Increased Abuse as Public Frustration with Access Boils Over

Increased Abuse as Public Frustration with Access Boils Over

The changing experiences of dental professionals have been bought into sharp focus by a recent survey from one of the largest indemnifiers. A new Dental Protection survey of over 1,300 UK dental professionals, revealed that more than half (57%) had experienced or witnessed verbal or physical abuse from patients, or their relatives, in the past 12 months.   

Respondents said that 64% of these incidents resulted from frustration over long waiting times for appointments. 59% related to treatment issues.

At the most extreme, respondent’s comments included: “A patient was told his orthodontic treatment was to be terminated due to poor compliance. He became verbally abusive and threatened to stab us. We had to barricade ourselves in the surgery until the police arrived, and all the while he was trying to kick the surgery door in.”

At a lower level but still very hurtful for those trying to do their best in difficult conditions, one respondent spoke for many in saying, “Patients are verbally abusive when informed about the lack of capacity for NHS treatment. They accuse staff of being uncaring.”

Unsurprisingly this is taking a toll on dental professional’s mental health with 58% saying theirs had been affected, and as a consequence 37% were reconsidering their career choice. Almost a third at 31%, did not feel that police took instances of abuse seriously.

Dr Raj Rattan, Dental Director at Dental Protection, said: “Patients who are seeking dental care either for routine care or dental emergencies are becoming increasingly frustrated because of long waiting times and closed lists. Dental professionals continue to offer quality care in a challenging environment but there is a limit when it comes to available capacity.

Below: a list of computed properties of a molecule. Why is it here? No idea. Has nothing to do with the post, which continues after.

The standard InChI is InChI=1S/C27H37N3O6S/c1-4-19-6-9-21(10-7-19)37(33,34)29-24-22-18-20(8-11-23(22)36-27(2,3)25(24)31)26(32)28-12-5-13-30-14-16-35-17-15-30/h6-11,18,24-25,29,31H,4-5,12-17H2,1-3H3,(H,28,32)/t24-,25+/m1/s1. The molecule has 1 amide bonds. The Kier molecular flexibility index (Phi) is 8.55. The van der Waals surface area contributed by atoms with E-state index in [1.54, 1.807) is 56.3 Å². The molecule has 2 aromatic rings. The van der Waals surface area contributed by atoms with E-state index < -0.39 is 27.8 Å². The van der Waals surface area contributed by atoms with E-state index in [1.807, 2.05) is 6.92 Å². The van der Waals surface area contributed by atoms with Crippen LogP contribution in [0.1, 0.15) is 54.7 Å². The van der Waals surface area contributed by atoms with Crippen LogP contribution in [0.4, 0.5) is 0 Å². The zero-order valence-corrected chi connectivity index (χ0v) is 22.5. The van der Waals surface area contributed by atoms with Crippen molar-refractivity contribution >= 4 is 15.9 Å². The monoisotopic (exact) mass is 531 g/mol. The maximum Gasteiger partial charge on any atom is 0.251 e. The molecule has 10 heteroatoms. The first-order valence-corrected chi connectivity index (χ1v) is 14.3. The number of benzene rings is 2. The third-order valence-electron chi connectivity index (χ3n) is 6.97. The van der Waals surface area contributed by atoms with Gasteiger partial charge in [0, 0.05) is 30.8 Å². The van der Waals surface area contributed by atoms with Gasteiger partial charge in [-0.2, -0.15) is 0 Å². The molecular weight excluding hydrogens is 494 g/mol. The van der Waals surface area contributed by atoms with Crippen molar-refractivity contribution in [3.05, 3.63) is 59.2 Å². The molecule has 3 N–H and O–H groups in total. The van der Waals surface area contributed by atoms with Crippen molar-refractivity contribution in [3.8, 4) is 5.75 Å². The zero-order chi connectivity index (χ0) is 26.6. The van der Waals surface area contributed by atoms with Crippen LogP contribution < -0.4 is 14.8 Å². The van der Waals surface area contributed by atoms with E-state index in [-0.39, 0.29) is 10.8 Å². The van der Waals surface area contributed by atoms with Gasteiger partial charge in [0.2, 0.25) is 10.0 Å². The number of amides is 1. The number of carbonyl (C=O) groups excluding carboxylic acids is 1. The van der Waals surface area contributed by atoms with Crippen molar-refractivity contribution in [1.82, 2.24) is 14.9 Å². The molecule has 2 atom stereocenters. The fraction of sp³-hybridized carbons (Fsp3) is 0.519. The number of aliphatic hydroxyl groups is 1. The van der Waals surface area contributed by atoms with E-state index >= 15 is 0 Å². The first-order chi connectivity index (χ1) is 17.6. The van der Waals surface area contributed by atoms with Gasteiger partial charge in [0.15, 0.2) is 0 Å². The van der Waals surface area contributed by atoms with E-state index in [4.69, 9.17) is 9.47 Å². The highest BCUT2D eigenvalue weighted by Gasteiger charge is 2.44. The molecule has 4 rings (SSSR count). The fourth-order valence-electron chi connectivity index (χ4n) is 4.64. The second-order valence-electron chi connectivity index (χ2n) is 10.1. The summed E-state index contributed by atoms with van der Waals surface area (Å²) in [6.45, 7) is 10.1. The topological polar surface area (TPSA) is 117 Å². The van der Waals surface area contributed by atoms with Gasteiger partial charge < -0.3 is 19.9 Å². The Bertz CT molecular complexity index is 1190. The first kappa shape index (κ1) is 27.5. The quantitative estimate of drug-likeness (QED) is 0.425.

“While most patient interactions are convivial it is alarming to learn that a high proportion of dental professionals experience verbal and physical abuse from patients – including, as reported, being threatened with stabbing.

Underlining that this was not a problem dental teams could deal with alone, he added, “Police and Crime Commissioners, and police forces across the UK, should consider how they can support local dental practices; for example, by encouraging reporting of abuse and offering practical advice on recognising warning signs or de-escalation techniques.

“The Government and police must take every possible step to tackle this issue. If we don’t act, we may lose many more skilled, committed dental professionals at a time when the industry can ill-afford it.”

 Amongst other anonymous comments made by dental professionals participating in the survey were:

 “I was physically threatened because a patient could not access care anywhere due to closed lists. We involved the police and the patient received a caution.”

“Patients are frustrated at not getting NHS ortho due to lack of consultants and practitioners. I can understand why they are upset it’s just hard being the ’verbal’ punching bag – these services should not be postcode dependant".

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